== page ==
*** Prepare a Home Tornado Plan ***
Pick a place where family members could gather if a tornado is headed your way. It could be your basement or, if there is no basement, a center hallway, bathroom, or closet on the lowest floor. Keep this place uncluttered. If you are in a high-rise building, you may not have enough time to go to the lowest floor. Pick a place in a hallway in the center of the building. Assemble a Disaster Supplies Kit containing a first aid kit and essential medications, canned food and can opener, at least three gallons of water per person, protective clothing, bedding, or sleeping bags, battery-powered radio, flashlight, and extra batteries, special items for infant, elderly, or disabled family members, written instructions on how to turn off electricity, gas, and water if authorities advise you to do so. (Remember, you'll need a professional to turn natural gas service back on.)

*** Know what a tornado WATCH and WARNING means ***
A TORNADO WATCH means a tornado is possible in your area.
A TORNADO WARNING means a tornado has been sighted and may be headed for your area. Go to safety immediately.
Tornado WATCHES and WARNINGS are issued by county or parish.

*** When a Tornado WATCH Is Issued ***
Listen to local radio and TV stations for further updates. Be alert to changing weather conditions. Blowing debris or the sound of an approaching tornado may alert you. Many people say it sounds like a freight train.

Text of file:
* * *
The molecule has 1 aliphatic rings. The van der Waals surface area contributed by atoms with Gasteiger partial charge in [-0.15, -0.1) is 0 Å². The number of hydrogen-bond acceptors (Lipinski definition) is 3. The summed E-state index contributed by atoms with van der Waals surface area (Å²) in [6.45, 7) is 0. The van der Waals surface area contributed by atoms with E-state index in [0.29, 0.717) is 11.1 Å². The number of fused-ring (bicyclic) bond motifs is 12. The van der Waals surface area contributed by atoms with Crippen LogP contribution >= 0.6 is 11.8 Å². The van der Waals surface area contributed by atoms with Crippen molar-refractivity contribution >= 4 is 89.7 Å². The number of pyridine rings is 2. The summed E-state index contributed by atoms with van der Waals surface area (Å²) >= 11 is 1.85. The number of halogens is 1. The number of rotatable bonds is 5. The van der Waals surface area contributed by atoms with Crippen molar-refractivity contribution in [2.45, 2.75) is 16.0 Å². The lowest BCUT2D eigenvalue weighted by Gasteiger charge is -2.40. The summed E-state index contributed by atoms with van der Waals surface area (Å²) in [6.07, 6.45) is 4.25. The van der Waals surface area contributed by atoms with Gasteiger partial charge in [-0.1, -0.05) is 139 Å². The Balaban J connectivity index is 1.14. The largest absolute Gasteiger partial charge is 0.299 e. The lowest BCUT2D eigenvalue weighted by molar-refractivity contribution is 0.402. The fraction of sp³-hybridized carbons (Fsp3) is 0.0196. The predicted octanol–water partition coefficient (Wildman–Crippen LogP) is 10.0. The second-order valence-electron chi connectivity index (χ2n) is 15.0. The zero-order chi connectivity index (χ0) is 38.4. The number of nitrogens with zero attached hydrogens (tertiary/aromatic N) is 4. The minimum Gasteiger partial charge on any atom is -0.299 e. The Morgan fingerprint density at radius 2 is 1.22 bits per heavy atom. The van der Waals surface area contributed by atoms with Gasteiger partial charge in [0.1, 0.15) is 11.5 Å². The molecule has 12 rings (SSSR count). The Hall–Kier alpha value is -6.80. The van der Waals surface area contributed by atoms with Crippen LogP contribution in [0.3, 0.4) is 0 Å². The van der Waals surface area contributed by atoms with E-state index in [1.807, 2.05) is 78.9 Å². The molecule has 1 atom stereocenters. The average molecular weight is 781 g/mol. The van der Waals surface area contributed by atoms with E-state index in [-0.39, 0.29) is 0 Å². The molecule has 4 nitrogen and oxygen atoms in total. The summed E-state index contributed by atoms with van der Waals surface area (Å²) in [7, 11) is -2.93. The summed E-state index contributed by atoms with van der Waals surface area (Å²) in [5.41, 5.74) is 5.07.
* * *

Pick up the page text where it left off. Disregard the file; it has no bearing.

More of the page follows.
*** When a Tornado WARNING Is Issued ***
If you are inside, go to the safe place you picked to protect yourself from glass and other flying objects. The tornado may be approaching your area. If you are outside, hurry to the basement of a nearby sturdy building or lie flat in a ditch or low-lying area. If you are in a car or mobile home, get out immediately and head for safety (as above).

*** After the Tornado Passes ***
Watch out for fallen power lines and stay out of the damaged area. Listen to the radio for information and instructions. Use a flashlight to inspect your home for damage. Do not use candles at any time.

Flood Safety Tips

Flash floods and floods are the #1 storm related killer in Kentucky and across the United States. In 2004, 7 people in Kentucky lost their lives due to flash flooding.

* If Driving, DO NOT DRIVE THROUGH FLOODED AREAS! Even if it looks shallow enough to cross. The majority of deaths due to flooding are due to people driving through flooded areas. Water only one foot deep and displace 1500 pounds! Two feet of water can easily carry most vehicles. Roadways concealed by floodwaters may not be intact.

* If caught outside, do to higher ground immediately! Avoid small rivers or streams, low spots, culverts, or ravines. Do not try to walk through flowing water more than ankle deep, as it only takes six inches of water to knock you off your feet. Do not allow children to play around streams, drainage ditches, or viaducts, storm drains, or other flooded areas.